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Google's open source addressing system could replace longitude and latitude

Filed under
Google
OSS

Google often decides to go about things in its own way, and is frequently found approaching common problems from a unique angle. The latest candidate to receive the Google treatment is the humble address. Not web addresses or email addresses, but regular postal addresses. So what's the deal?

While street names and numbers usually get you to where you want to go, that's not always the case. You could opt to use longitude and latitude instead, but what sane person wants to do that? This is the very question Google asked before it came up with Open Location Code, an open source addressing system the company hopes developers will latch onto.

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ChromeOS 42.0.2311.87 (Official Build) (64-bit) – A brief look

Filed under
GNU
Linux
Google

ChromeOS is a crafty devil. If you are not paying attention you can miss the fact that you’ve received an update. Its a little like a dog near to a buffet table, turn away and it will have a cake off there and carry on as normal without you being any the wiser.

I decided to pen a few thoughts on the latest build which has found its way through the interwebs and landed on my HP 14″. When I say land, the image I’d like to convey is not so much a smooth journey opening up a wealth of treats but more of a thump and an exercise in wasting my time.

These are the things I’ve noticed within the first few hours of the update. There will be more.

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Encryption Support For EXT4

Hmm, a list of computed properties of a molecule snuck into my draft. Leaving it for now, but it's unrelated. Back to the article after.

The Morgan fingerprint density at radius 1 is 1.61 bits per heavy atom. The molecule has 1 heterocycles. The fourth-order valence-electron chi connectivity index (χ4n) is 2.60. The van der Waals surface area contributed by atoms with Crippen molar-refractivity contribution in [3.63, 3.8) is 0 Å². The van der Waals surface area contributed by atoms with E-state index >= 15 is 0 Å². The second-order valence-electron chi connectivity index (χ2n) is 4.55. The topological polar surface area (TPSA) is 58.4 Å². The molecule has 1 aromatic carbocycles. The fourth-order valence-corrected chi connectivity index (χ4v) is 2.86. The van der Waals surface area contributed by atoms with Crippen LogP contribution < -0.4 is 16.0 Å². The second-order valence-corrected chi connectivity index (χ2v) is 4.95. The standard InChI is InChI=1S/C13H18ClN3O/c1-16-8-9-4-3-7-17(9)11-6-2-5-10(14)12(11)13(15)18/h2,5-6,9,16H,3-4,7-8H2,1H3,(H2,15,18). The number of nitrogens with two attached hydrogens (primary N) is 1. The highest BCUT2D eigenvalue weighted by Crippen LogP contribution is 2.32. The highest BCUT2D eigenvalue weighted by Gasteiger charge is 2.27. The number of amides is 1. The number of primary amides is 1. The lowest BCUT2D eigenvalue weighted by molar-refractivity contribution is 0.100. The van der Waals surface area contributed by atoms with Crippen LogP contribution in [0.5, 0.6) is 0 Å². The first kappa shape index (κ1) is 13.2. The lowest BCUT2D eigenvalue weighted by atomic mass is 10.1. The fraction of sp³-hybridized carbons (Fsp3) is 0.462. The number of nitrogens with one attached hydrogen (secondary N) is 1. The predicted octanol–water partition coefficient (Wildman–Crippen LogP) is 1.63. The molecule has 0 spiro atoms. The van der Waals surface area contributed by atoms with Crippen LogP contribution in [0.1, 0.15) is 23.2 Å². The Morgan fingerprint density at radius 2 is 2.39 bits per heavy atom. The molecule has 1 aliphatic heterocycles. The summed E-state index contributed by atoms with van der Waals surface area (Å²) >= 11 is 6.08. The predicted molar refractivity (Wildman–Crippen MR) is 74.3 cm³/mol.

Filed under
Linux
Google
Security

Ted published the twenty-two patches earlier this month for implementing encryption support into EXT4, complete with file-name and symlink encryption. The patches were developed by Ted Ts'o and Michael Halcrow.

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Chromium Finally Gets HiDPI Support for Linux After Being Ignored for Three Years

Filed under
Google
OSS

High DPI screens are beginning to show in an increasing number of devices, and developers need to adjust their applications to support it. The Chromium developers have just added this feature for the Linux platform.

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Google makes Santa Tracker open source on GitHub -- will you fork Santa Claus?

Filed under
Google
OSS

April Fool's Day is well behind us, so all the pranks should be over, right? I ask because today, Google announces that it is making its Santa Tracker project open source on GitHub. The fact that it is open source is great, but the timing is odd. The last thing I expected to read about in April is friggin' Santa Claus, but here we are.

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The 78 essential tricks Google thinks every Android user should know

Filed under
Android
Google

If you own an Android phone, that also means you have a Google account. Google would like you to know that this account isn’t just there for show — it’s there to unlock a bunch of cool services on your smartphone. To help out Android newbies, Google has created a whole page dedicated to “78 things you didn’t know you could do with Google” to provide users with the basics they need to help them get the most out of Google’s services.

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Chromebook Flip: Incentive for Google to improve touch for Chrome OS

Filed under
GNU
Linux
Google

Chromebooks have been available with touch screens since the original Chromebook Pixel. They aren't common but there are a few models on the market. One reason they aren't common is that touch support in Chrome OS is not very good, so there's no incentive for OEMs to build Chromebooks with touch.

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Five New Chrome OS Computers

Filed under
GNU
Linux
Google

The candy-bar sized Chromebit HDMI stick has some of the same innards as the four new Chromebooks including a Rockchip RK3288, 2GB of RAM, and 16GB of eMMC. The under $100 TV plug-in also sports a USB port, Bluetooth, and WiFi ac.

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Also: Google Unveils 4 New Chromebooks and Chrome OS on a Stick

Google announces new Chromebooks and Chromebit HDMI sticks

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